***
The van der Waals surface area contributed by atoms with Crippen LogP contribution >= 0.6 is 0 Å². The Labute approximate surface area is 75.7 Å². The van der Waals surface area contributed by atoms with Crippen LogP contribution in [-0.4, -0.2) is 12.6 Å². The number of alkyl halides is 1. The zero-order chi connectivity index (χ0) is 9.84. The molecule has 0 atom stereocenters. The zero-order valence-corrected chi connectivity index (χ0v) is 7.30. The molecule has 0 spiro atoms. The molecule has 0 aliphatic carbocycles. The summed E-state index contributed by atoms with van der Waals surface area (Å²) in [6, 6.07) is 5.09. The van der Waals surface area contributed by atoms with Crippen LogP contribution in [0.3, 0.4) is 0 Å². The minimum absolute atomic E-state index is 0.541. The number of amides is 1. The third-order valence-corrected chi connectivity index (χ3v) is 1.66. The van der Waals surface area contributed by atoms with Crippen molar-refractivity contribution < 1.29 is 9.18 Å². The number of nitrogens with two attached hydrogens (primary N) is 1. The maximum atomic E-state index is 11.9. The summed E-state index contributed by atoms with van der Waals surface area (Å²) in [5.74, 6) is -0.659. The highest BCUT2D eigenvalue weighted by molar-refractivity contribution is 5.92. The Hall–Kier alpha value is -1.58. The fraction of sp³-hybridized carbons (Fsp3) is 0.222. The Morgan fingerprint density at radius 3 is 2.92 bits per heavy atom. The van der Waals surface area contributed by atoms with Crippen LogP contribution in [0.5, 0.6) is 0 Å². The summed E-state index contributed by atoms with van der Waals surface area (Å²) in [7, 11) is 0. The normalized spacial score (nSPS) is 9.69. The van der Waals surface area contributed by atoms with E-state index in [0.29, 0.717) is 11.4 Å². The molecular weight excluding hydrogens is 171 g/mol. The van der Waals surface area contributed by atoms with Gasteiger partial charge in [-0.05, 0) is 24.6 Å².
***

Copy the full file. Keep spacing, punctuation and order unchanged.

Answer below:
The van der Waals surface area contributed by atoms with Crippen LogP contribution >= 0.6 is 0 Å². The Labute approximate surface area is 75.7 Å². The van der Waals surface area contributed by atoms with Crippen LogP contribution in [-0.4, -0.2) is 12.6 Å². The number of alkyl halides is 1. The zero-order chi connectivity index (χ0) is 9.84. The molecule has 0 atom stereocenters. The zero-order valence-corrected chi connectivity index (χ0v) is 7.30. The molecule has 0 spiro atoms. The molecule has 0 aliphatic carbocycles. The summed E-state index contributed by atoms with van der Waals surface area (Å²) in [6, 6.07) is 5.09. The van der Waals surface area contributed by atoms with Crippen LogP contribution in [0.3, 0.4) is 0 Å². The minimum absolute atomic E-state index is 0.541. The number of amides is 1. The third-order valence-corrected chi connectivity index (χ3v) is 1.66. The van der Waals surface area contributed by atoms with Crippen molar-refractivity contribution < 1.29 is 9.18 Å². The number of nitrogens with two attached hydrogens (primary N) is 1. The maximum atomic E-state index is 11.9. The summed E-state index contributed by atoms with van der Waals surface area (Å²) in [5.74, 6) is -0.659. The highest BCUT2D eigenvalue weighted by molar-refractivity contribution is 5.92. The Hall–Kier alpha value is -1.58. The fraction of sp³-hybridized carbons (Fsp3) is 0.222. The Morgan fingerprint density at radius 3 is 2.92 bits per heavy atom. The van der Waals surface area contributed by atoms with Crippen LogP contribution in [0.5, 0.6) is 0 Å². The summed E-state index contributed by atoms with van der Waals surface area (Å²) in [7, 11) is 0. The normalized spacial score (nSPS) is 9.69. The van der Waals surface area contributed by atoms with E-state index in [0.29, 0.717) is 11.4 Å². The molecular weight excluding hydrogens is 171 g/mol. The van der Waals surface area contributed by atoms with Gasteiger partial charge in [-0.05, 0) is 24.6 Å².